• Heather
    Feb 09, 2008
    So far it is a bit of a slow start--- trying to make the case that multiple wives are jealous of each other--- not terribly shocking or intriguing yet--- but I will give it some more time. The whole middle seems to focus on a description of Mormon history and family geneology that w...
  • Amy
    Mar 19, 2008
    If you are interested in the different splinter groups of polygamy in Utah you will enjoy this book. She does a good job of trying to weigh the good and the bad of her experience. Her family seemed very believable. The book is divided into thirds so be prepared for the background of po...
  • Robin
    May 23, 2010
    I really liked this book, but then it answered so many questions I've always wondered about polygamous families and how women could share a husband. I'm not the sharing kind, but I have ancestors that lived it. I appreciated how Solomon--who grew up in a Fundamentalist group but left i...
  • Spider the Doof Warrior
    Nov 05, 2009
    I will never forgive her father for taking away his son's venison and handing it over to some fat, already fed enough dude! Urg! More later. ...
  • Spider the Doof Warrior
    Oct 28, 2011
    I recently read this book again. I wish Joseph Smith hadn't been born. This sort of thing is his fault. Folks living in polygamy with tons of children, deprived of the food and their father's presence. I know that the writer tended to portray it, at least at the beginning in a warm, ha...
  • Lori
    May 30, 2012
    It was an interesting point of view of polygamy. I think her father knew that other men practicing polygamy were marrying girls under 18. In fact, he married (spiritually) at least one girl under 18. It is sad that this man's choice to practice polygamy effected so many. Lives. Hiding,...
  • Victoria
    Jun 30, 2011
    This was a very interesting memoir written by a woman who is the 28th of 48 children of one male polygamist in Utah. It was certainly surprising to read about their many hardships in carrying out their lifestyle. Perhaps those more familiar with the reality and fictional television sho...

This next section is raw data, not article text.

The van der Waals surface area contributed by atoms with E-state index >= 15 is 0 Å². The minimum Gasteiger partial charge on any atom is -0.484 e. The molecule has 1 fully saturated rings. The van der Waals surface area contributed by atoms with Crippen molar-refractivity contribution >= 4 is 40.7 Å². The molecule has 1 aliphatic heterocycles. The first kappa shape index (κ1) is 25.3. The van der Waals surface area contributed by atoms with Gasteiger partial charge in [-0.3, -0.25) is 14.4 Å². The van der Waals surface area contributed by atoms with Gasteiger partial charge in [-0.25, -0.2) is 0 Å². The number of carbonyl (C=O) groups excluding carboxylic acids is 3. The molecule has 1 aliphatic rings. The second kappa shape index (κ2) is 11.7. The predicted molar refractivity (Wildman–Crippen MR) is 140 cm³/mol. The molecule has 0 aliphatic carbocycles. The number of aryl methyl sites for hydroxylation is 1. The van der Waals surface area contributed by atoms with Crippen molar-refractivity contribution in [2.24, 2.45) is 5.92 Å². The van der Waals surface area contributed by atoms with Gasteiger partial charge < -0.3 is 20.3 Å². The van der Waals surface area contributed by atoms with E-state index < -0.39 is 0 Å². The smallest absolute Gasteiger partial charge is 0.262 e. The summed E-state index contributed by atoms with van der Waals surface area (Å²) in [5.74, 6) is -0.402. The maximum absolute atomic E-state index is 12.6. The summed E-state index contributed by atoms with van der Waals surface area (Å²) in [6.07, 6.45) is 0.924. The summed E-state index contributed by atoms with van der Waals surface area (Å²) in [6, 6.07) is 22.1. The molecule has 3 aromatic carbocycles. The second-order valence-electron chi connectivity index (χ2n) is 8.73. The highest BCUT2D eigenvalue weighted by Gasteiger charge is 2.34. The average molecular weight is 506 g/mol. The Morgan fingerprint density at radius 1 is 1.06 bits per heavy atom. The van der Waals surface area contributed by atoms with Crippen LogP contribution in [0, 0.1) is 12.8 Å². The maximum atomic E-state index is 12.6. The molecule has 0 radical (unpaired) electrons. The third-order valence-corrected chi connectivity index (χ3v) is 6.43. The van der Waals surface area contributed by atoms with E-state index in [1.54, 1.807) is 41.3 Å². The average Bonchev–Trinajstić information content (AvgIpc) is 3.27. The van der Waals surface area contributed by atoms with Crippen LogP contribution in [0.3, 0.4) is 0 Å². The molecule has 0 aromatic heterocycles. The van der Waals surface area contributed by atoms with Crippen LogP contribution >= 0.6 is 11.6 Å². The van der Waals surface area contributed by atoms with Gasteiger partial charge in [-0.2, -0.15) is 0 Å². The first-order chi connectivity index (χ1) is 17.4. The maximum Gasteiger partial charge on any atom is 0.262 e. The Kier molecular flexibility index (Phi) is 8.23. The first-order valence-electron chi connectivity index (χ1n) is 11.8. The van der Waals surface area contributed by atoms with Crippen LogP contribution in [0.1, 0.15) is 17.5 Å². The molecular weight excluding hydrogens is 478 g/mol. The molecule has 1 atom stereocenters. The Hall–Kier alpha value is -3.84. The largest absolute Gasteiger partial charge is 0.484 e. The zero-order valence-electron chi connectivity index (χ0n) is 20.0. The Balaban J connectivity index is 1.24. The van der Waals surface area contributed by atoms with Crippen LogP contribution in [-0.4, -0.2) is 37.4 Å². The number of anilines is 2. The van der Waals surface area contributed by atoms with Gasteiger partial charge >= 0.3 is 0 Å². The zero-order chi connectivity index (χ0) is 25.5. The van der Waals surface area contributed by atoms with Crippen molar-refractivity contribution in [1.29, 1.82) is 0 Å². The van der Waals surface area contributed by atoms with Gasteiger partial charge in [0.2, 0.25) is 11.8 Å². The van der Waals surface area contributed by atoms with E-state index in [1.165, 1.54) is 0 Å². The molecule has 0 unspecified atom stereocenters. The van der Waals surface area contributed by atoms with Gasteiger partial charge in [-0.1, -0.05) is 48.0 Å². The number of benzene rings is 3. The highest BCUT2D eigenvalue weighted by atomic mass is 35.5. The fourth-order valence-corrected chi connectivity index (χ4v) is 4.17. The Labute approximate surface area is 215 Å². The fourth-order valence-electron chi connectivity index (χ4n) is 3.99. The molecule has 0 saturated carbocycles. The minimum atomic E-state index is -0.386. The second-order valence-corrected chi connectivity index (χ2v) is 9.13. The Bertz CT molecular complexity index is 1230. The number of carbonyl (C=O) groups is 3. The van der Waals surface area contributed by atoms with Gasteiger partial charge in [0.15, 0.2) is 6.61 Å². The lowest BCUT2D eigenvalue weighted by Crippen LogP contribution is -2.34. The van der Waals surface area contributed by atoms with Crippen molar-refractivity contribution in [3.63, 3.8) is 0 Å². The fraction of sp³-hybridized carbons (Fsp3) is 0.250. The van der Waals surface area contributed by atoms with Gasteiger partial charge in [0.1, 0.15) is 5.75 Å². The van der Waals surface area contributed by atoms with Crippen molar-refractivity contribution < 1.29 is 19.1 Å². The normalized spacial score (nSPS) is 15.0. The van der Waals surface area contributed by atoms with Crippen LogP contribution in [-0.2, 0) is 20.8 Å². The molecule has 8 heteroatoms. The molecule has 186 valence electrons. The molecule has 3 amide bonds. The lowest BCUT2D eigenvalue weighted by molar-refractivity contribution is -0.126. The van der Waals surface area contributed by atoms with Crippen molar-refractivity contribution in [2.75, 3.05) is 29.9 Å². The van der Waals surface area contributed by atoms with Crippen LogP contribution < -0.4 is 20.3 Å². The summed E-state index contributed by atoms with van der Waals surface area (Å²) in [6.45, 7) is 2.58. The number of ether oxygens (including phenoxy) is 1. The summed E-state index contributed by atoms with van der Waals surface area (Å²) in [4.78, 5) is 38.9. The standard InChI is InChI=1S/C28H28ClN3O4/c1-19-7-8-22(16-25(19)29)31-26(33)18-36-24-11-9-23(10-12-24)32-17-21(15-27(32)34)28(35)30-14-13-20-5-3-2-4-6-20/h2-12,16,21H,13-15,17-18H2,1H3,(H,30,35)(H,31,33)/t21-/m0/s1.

• Dale Stonehouse
    Feb 17, 2010
    Solomon beat the rush of Mormon abused wives trapped in polygamy and did a better job of personalizing it without as much demonization of the beliefs and those who live them. After all, there is some blame in this for everyone, including those who blindly believe what they are told and...
  • Lesley
    Aug 29, 2015
    A large portion of this book is the history of polygamy in that religion in general, than she gives info about her father and his 7 wives. I have always been fascinated by this women that chose this lifestyle vs. born into it and know no different. This story really didn't tell me an...
  • Gina
    Jul 09, 2014
    I've read few books from women born into polygamy; but most of those were written by women born within the last 40 years or so. Predators offered a very different perspective considering the author was born in the 1940s. I was fascinated with her family's history and I appreciated ...
  • Davia
    Jan 30, 2011
    This book was very interesting. It seems to suffer, however, from a lack of literary flow. Since it is a biography of sorts, I suppose that is to be expected. In my opinion, the first 3/4ths of the book suffered from a lack of continuity. Too many snippets, not enough flow. Perhaps...
  • Dana
    Oct 22, 2011